What are the normal CPU temperatures for a P43.0c?

Archived from groups: alt.comp.periphs.mainboard.asus (More info?)

I replaced the stock Pentium 4 3.0GHz Northwood heatsink from Intel with a
Zalman 7000-ALCU with some Arctic Silver 5 thermal paste. Everything is
fine, I just want to know what temperature I should expect to confirm
whether or not I installed everything correctly. I don't overclock, I was
looking for a more silent heatsink, and the Zalman has been great for that.

I have a P4C800-E Dlx, and it currently reports temperatures as follow:

Room temperature: 25 °C.

CPU idle: 33 °C
MB idle: 32 °C

CPU load: 48 °C (or so)
MD idle: 36 °C (or so)

These temperatures seems accurate, because when I start my computer in the
morning, they are very close to the room's ambient temperature.

I've heard people having their CPU runs at 29 °C on idle, so I'm wondering.
I applied the thermal paste as a rice grain drop in the middle of the CPU
before installing the heat sink on top - so the heatsink spread the paste
itself. I very carefully cleaned the CPU cover before, so I can certify it
was perfectly cleaned of the old thermal paste.
3 answers Last reply
More about what normal temperatures
  1. Archived from groups: alt.comp.periphs.mainboard.asus (More info?)

    In article <iWqWc.75456$F85.1412835@wagner.videotron.net>, "povmec"
    <raymond_hill@hotmail.com> wrote:

    > I replaced the stock Pentium 4 3.0GHz Northwood heatsink from Intel with a
    > Zalman 7000-ALCU with some Arctic Silver 5 thermal paste. Everything is
    > fine, I just want to know what temperature I should expect to confirm
    > whether or not I installed everything correctly. I don't overclock, I was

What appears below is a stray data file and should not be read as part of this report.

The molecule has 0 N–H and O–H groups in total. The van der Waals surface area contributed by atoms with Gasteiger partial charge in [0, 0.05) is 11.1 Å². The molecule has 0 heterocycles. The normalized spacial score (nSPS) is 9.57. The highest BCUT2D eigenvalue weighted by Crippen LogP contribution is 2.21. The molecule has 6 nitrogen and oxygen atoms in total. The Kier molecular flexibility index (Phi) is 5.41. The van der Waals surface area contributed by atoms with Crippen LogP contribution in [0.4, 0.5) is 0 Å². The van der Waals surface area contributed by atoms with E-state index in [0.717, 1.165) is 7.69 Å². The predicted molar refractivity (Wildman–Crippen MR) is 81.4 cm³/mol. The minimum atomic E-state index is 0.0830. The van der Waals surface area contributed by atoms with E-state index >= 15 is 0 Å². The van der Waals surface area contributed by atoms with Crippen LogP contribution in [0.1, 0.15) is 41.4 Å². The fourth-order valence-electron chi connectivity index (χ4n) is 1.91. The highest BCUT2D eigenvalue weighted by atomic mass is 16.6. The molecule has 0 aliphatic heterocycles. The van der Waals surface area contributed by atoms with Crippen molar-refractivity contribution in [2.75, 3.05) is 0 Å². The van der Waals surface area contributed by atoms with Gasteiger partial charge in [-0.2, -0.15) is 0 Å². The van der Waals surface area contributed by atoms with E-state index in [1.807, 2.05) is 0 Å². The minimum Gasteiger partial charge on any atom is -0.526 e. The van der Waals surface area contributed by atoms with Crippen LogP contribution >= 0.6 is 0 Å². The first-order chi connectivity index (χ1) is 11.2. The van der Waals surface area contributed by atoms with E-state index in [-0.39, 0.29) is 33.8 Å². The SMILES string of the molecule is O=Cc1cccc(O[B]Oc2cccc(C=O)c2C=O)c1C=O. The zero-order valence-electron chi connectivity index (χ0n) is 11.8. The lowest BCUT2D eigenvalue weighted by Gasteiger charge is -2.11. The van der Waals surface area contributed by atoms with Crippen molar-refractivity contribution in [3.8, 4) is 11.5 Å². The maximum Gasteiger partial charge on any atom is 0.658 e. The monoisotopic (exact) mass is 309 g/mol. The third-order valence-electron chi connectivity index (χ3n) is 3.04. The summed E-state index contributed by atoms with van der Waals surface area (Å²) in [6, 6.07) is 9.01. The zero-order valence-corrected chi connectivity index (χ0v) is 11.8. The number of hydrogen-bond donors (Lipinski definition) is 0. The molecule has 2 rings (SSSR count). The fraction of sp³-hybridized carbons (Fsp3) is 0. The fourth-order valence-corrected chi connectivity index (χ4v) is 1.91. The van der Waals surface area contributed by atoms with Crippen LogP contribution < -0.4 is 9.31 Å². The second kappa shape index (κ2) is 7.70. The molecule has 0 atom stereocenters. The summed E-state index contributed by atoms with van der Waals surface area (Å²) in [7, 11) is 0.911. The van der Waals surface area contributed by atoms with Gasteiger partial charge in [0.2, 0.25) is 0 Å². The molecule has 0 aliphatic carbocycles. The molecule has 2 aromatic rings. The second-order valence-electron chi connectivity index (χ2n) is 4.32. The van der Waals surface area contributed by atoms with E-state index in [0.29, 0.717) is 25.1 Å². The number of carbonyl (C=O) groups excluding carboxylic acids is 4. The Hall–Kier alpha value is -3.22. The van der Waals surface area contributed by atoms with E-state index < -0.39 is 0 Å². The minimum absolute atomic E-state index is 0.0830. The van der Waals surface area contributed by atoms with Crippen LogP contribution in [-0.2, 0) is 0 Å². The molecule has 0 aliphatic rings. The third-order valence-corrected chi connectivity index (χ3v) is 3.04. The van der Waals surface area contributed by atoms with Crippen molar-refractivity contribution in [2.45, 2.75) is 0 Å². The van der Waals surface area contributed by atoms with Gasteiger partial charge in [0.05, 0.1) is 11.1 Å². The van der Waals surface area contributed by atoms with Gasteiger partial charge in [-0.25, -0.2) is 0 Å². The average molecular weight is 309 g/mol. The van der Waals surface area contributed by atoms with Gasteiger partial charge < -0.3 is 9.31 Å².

> looking for a more silent heatsink, and the Zalman has been great for that.
    >
    > I have a P4C800-E Dlx, and it currently reports temperatures as follow:
    >
    > Room temperature: 25 °C.
    >
    > CPU idle: 33 °C
    > MB idle: 32 °C
    >
    > CPU load: 48 °C (or so)
    > MD idle: 36 °C (or so)
    >
    > These temperatures seems accurate, because when I start my computer in the
    > morning, they are very close to the room's ambient temperature.
    >
    > I've heard people having their CPU runs at 29 °C on idle, so I'm wondering.
    > I applied the thermal paste as a rice grain drop in the middle of the CPU
    > before installing the heat sink on top - so the heatsink spread the paste
    > itself. I very carefully cleaned the CPU cover before, so I can certify it
    > was perfectly cleaned of the old thermal paste.

    You can estimate the temperature to expect, by taking

    CPU_temp = Case_air_temp + HSF_thermal_resistance * CPU_max_power
    = 36C + 0.25C/W * 81.9W = 56.5C

    In this case, I'm using the thermal design power (TDP) for the
    3.0C as listed in the datasheet. The datasheet will have a couple